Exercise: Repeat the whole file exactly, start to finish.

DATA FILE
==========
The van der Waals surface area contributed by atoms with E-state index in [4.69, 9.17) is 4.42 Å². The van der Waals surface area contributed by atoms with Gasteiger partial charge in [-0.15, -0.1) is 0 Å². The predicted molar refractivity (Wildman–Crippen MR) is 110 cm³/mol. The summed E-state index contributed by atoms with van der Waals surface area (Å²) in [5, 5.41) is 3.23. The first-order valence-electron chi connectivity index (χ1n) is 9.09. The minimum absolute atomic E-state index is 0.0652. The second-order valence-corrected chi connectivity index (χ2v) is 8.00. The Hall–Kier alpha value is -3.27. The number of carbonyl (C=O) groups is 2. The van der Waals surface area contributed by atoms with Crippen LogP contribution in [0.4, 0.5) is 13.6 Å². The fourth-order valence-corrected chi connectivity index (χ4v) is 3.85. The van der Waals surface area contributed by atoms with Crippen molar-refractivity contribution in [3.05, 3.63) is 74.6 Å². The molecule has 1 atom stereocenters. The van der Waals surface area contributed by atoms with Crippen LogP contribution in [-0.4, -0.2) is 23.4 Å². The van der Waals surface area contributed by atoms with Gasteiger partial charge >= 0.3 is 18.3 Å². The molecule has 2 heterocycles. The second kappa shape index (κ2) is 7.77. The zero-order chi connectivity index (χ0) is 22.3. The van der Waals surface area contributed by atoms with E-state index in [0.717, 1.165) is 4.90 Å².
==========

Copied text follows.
The van der Waals surface area contributed by atoms with E-state index in [4.69, 9.17) is 4.42 Å². The van der Waals surface area contributed by atoms with Gasteiger partial charge in [-0.15, -0.1) is 0 Å². The predicted molar refractivity (Wildman–Crippen MR) is 110 cm³/mol. The summed E-state index contributed by atoms with van der Waals surface area (Å²) in [5, 5.41) is 3.23. The first-order valence-electron chi connectivity index (χ1n) is 9.09. The minimum absolute atomic E-state index is 0.0652. The second-order valence-corrected chi connectivity index (χ2v) is 8.00. The Hall–Kier alpha value is -3.27. The number of carbonyl (C=O) groups is 2. The van der Waals surface area contributed by atoms with Crippen LogP contribution in [0.4, 0.5) is 13.6 Å². The fourth-order valence-corrected chi connectivity index (χ4v) is 3.85. The van der Waals surface area contributed by atoms with Crippen molar-refractivity contribution in [3.05, 3.63) is 74.6 Å². The molecule has 1 atom stereocenters. The van der Waals surface area contributed by atoms with Crippen LogP contribution in [-0.4, -0.2) is 23.4 Å². The van der Waals surface area contributed by atoms with Gasteiger partial charge >= 0.3 is 18.3 Å². The molecule has 2 heterocycles. The second kappa shape index (κ2) is 7.77. The zero-order chi connectivity index (χ0) is 22.3. The van der Waals surface area contributed by atoms with E-state index in [0.717, 1.165) is 4.90 Å².